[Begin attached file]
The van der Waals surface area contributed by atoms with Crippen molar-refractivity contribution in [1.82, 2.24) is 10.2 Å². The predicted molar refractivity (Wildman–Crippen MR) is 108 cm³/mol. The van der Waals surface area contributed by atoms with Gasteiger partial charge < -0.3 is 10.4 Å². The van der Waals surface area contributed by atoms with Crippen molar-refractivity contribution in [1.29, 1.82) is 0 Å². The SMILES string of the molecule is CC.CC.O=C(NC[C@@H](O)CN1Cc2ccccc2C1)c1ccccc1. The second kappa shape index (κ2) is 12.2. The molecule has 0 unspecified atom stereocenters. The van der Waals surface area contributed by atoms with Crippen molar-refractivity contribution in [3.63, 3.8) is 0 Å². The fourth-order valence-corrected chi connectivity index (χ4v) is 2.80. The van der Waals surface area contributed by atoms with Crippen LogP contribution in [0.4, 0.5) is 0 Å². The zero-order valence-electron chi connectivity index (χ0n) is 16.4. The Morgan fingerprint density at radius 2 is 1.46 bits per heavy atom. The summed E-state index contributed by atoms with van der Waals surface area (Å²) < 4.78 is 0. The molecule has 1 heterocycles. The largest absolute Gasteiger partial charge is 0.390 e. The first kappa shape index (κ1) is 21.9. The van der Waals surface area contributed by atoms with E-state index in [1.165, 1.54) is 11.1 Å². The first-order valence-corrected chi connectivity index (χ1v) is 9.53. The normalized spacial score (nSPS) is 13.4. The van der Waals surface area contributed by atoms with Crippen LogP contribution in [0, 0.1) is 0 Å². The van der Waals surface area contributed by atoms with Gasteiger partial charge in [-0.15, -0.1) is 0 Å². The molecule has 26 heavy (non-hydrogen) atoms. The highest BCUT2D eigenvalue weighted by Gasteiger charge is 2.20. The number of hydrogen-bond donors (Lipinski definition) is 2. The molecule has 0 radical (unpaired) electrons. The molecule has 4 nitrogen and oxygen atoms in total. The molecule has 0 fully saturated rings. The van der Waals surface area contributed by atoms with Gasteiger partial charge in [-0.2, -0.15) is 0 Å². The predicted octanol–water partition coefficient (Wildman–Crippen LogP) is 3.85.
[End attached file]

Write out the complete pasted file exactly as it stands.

The van der Waals surface area contributed by atoms with Crippen molar-refractivity contribution in [1.82, 2.24) is 10.2 Å². The predicted molar refractivity (Wildman–Crippen MR) is 108 cm³/mol. The van der Waals surface area contributed by atoms with Gasteiger partial charge < -0.3 is 10.4 Å². The van der Waals surface area contributed by atoms with Crippen molar-refractivity contribution in [1.29, 1.82) is 0 Å². The SMILES string of the molecule is CC.CC.O=C(NC[C@@H](O)CN1Cc2ccccc2C1)c1ccccc1. The second kappa shape index (κ2) is 12.2. The molecule has 0 unspecified atom stereocenters. The van der Waals surface area contributed by atoms with Crippen molar-refractivity contribution in [3.63, 3.8) is 0 Å². The fourth-order valence-corrected chi connectivity index (χ4v) is 2.80. The van der Waals surface area contributed by atoms with Crippen LogP contribution in [0.4, 0.5) is 0 Å². The zero-order valence-electron chi connectivity index (χ0n) is 16.4. The Morgan fingerprint density at radius 2 is 1.46 bits per heavy atom. The summed E-state index contributed by atoms with van der Waals surface area (Å²) < 4.78 is 0. The molecule has 1 heterocycles. The largest absolute Gasteiger partial charge is 0.390 e. The first kappa shape index (κ1) is 21.9. The van der Waals surface area contributed by atoms with E-state index in [1.165, 1.54) is 11.1 Å². The first-order valence-corrected chi connectivity index (χ1v) is 9.53. The normalized spacial score (nSPS) is 13.4. The van der Waals surface area contributed by atoms with Crippen LogP contribution in [0, 0.1) is 0 Å². The van der Waals surface area contributed by atoms with Gasteiger partial charge in [-0.15, -0.1) is 0 Å². The molecule has 26 heavy (non-hydrogen) atoms. The highest BCUT2D eigenvalue weighted by Gasteiger charge is 2.20. The number of hydrogen-bond donors (Lipinski definition) is 2. The molecule has 0 radical (unpaired) electrons. The molecule has 4 nitrogen and oxygen atoms in total. The molecule has 0 fully saturated rings. The van der Waals surface area contributed by atoms with Gasteiger partial charge in [-0.2, -0.15) is 0 Å². The predicted octanol–water partition coefficient (Wildman–Crippen LogP) is 3.85.